(Last Updated On: 23/06/2016)

Today I invite you to virtually peek into my parents’ house to explain a very extremeño concept in our houses–the ‘salita’.

Let me start by explaining what a ‘salita’ is not.

It’s not a living room or a sitting room, because it’s not big enough to accommodate guests. Here you won’t find several sofas, armchairs and a coffee table.

It’s not a dining room, because it doesn’t have a ‘proper’ dining table for six.

These two concepts are normally combined in an Extremaduran house in the ‘salón’, the room with living and dining areas.

Then, what is it?

The word ‘salita’ is the diminutive of ‘sala’, which means ‘room’. They are normally little more than office-size rooms. Here we have breakfast, lunch and dinner, and here we watch tv or chat. Don’t think this is just something for oldies. People of all ages have ‘salitas’ with heated tables.

A classic ‘salita’ has the following elements: a sideboard or a slightly bigger piece of furniture, a heated table (dedicated blog post here) and chairs or a sofa. The tv is normally way smaller than the one in the living room.

salita

In short, it’s a small room for family everyday use and you don’t invite guests for dinner or drinks here. When you have guests you receive them and entertain them in the living room. As far as meals are concerned, you only use the dining table in the living room when you have guests over.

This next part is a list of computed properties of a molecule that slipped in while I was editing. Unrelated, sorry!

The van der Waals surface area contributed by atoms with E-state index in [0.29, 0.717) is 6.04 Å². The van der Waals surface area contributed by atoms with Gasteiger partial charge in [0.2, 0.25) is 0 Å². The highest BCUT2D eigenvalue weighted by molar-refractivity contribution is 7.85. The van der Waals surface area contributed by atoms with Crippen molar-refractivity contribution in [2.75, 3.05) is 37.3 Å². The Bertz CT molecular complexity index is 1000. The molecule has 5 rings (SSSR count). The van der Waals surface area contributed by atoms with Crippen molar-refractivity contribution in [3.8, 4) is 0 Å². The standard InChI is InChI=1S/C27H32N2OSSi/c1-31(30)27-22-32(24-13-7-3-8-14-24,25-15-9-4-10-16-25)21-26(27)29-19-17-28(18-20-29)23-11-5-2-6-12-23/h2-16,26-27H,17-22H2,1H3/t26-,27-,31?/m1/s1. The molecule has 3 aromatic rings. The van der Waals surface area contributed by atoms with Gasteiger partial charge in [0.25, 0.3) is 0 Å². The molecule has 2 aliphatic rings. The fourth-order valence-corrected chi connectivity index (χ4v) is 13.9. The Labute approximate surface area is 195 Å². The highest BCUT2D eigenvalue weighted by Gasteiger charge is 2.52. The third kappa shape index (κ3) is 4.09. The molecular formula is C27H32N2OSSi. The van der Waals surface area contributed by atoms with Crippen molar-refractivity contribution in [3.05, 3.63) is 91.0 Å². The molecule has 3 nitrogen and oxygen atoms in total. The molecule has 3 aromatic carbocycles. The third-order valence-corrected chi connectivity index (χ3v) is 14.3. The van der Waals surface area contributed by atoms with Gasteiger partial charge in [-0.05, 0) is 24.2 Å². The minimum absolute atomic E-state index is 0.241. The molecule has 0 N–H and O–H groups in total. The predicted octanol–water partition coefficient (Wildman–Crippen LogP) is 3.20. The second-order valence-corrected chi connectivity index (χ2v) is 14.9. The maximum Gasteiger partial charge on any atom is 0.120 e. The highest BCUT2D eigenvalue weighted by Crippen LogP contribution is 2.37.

I know what you are thinking. Why would a family all cram in a small room instead of using the living room? To be honest, I can’t really answer that question, but only guess. And my guess is that, put simply, a heated table doesn’t look great in a living room. As a house in Extremadura isn’t complete without a heated table, we came up with the idea of this little room to accommodate our beloved ‘mesa camilla’.

‘Salitas’ can be really crammed, indeed. I remember many family gatherings of 23 people at my grandparents’ when I was a child. We wouldn’t eat in their big living room. Instead, we would take turns to eat around the heated table in the ‘salita’. Grandchildren first and adults afterwards. That way, we would go play outside in the street while our parents enjoyed the meal with no children messing around. Well played…

 

Have you been in Extremadura? Share your experience below!

Irene Corchado Resmella
Spanish Sworn Translator and Content Writer at ICR Translations
Spanish translator living in Oxford (UK) sharing my home region of Extremadura with the world to encourage travellers to discover a different Spain.
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